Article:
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DEA May Issue More Cannabis Importing Licenses

DEA Import License Cannabis Now
Photo Gracie Malley for Cannabis Now


DEA May Issue More Cannabis Importing Licenses

It’s not impossible to import marijuana into the United States, though there are plenty of hoops to jump through first, as one biotechnology company is finding out.

The Drug Enforcement Administration announced this week that it was now accepting comments on a Virginia-based biotechnology company’s application to import “marihuana extract” and “tetrahydrocannabinol.”

In a small notice published in the government’s daily Federal Register report, the DEA stated that Sanyal Biotechnology was looking to import cannabis extracts and THC to use in the organization’s research on liver diseases.

According to the DEA’s Diversion Control Division, Sanyal Biotechnology is the second company this year to request to import the two cannabis-based substances. The other company, Noramco, also requested permission to import whole plant marijuana.

We reached out to the DEA to find out more about the process of getting approved to import a federally controlled substance.

“Basically what they’ve done is ask to be a registered importer,” Special Agent Melvin S. Patterson of the Department of Justice’s Congressional and Public Affairs Office told Cannabis Now.

We asked Patterson how someone could import marijuana for research since the marijuana used in U.S.-backed studies must be provided by the National Institute on Drug Abuse’s University of Mississippi pot farm.

“I don’t know if that’s solely for marijuana extracts though, and this is for extracts, this is solely for extract to be studied,” said Patterson. “So NIDA is the sole provider of marijuana, and any hemp products, anything like that.”

Patterson also noted that companies have actually been approved for a license similar to the one Sanyal Biotech was requesting, but couldn’t put a number on the exact amount who have been approved.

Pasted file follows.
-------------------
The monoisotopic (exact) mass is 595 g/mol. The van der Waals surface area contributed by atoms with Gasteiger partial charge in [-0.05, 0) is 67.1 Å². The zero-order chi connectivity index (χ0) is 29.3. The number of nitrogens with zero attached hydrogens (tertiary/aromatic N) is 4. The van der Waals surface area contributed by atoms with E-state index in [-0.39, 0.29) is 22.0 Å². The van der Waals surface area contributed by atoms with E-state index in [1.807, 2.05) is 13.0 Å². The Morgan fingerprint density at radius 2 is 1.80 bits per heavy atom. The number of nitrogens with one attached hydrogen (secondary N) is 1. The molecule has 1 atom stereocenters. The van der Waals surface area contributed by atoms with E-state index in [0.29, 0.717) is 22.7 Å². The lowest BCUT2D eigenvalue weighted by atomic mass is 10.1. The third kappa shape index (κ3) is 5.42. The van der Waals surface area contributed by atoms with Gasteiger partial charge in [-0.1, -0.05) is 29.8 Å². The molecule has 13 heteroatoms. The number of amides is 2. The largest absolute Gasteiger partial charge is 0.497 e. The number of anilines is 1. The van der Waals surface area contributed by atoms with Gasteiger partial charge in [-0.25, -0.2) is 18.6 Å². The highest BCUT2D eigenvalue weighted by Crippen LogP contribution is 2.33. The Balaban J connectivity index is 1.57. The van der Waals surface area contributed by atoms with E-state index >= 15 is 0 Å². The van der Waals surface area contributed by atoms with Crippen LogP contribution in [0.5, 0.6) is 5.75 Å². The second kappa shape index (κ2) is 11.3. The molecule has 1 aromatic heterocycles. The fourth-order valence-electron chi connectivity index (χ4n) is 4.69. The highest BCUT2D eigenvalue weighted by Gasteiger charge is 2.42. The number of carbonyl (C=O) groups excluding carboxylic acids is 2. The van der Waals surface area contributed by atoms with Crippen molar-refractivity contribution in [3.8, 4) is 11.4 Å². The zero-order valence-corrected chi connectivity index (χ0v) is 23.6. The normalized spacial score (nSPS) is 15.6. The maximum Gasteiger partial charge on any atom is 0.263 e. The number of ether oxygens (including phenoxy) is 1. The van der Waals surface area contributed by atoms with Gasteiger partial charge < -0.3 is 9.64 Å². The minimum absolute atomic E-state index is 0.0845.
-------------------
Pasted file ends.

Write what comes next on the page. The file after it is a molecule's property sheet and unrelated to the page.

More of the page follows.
He said that about two years ago, the DEA separated THC from other marijuana extracts in the drug code to simplify figuring out how many people were doing research on what aspect of marijuana, as in whole plant or extract.

Sanyal Biotechnology’s CEO Dr. Rebecca Caffrey told Cannabis Now that the company is applying for a DEA license so they can run a study for a Toronto-based company called Revive Therapeutics.

“They are testing out pure CBD as a treatment for liver diseases like NASH and autoimmune hepatitis,” Caffrey said. “The CBD they are using is pharmaceutical grade with no contamination THC in it. But the DEA still considers it Schedule I. So we have to have a license to use it in our lab and to import it into the U.S. from Canada.”

Caffrey added that Sanyal started the application four months ago, and are expecting it will delay their project a total of six months.

“It’s a pain,” Caffrey said. “My customer wants to pay me to run a study with harmless CBD that is equivalent to extraction from hemp, no THC. And I can’t obtain or handle it so I just have to wait.”

We asked Caffrey why she didn’t have to buy her marijuana from the NIDA farm to do research, and she explained that it’s because Sanyal isn’t conducting research on humans.

“We do preclinical research in special mice that develop diabetes and liver disease when they are on the ‘SuperSize Me’ diet. So we have to go through all this mess just to do lab research,” she replied. “The company that has hired us to run the study is providing the CBD oil. They have it, but can’t ship it. We are just sitting on our hands, losing money.”

Caffrey says in the next phase of the application, the DEA will inspect their facility and look at personnel and security. After the DEA inspection, if Sanyal passes, they get the license. Then, they will have to apply to the VA Board of Pharmacy with that license number and get approval. Then, finally, they can run the study. “It’s a never-ending bureaucratic mess,” she said.

“We are researchers. We want to do the study and get results for our customer,” Caffrey said. “Instead we have mountains of regulatory paperwork and lengthy delays. If the government doesn’t speed up and streamline the process, we will lose business to companies in other countries, like Canada. CBD oil shouldn’t be Schedule I anyway.”

The application process won’t advance, however, until the comment period on the application closes — which the DEA set for the auspicious date of April 20. “Maybe someone at the DEA has a good sense of humor or maybe it’s just coincidence,” said Caffrey. “Pretty funny though.”

TELL US, did you know the DEA licensed companies to import marijuana?

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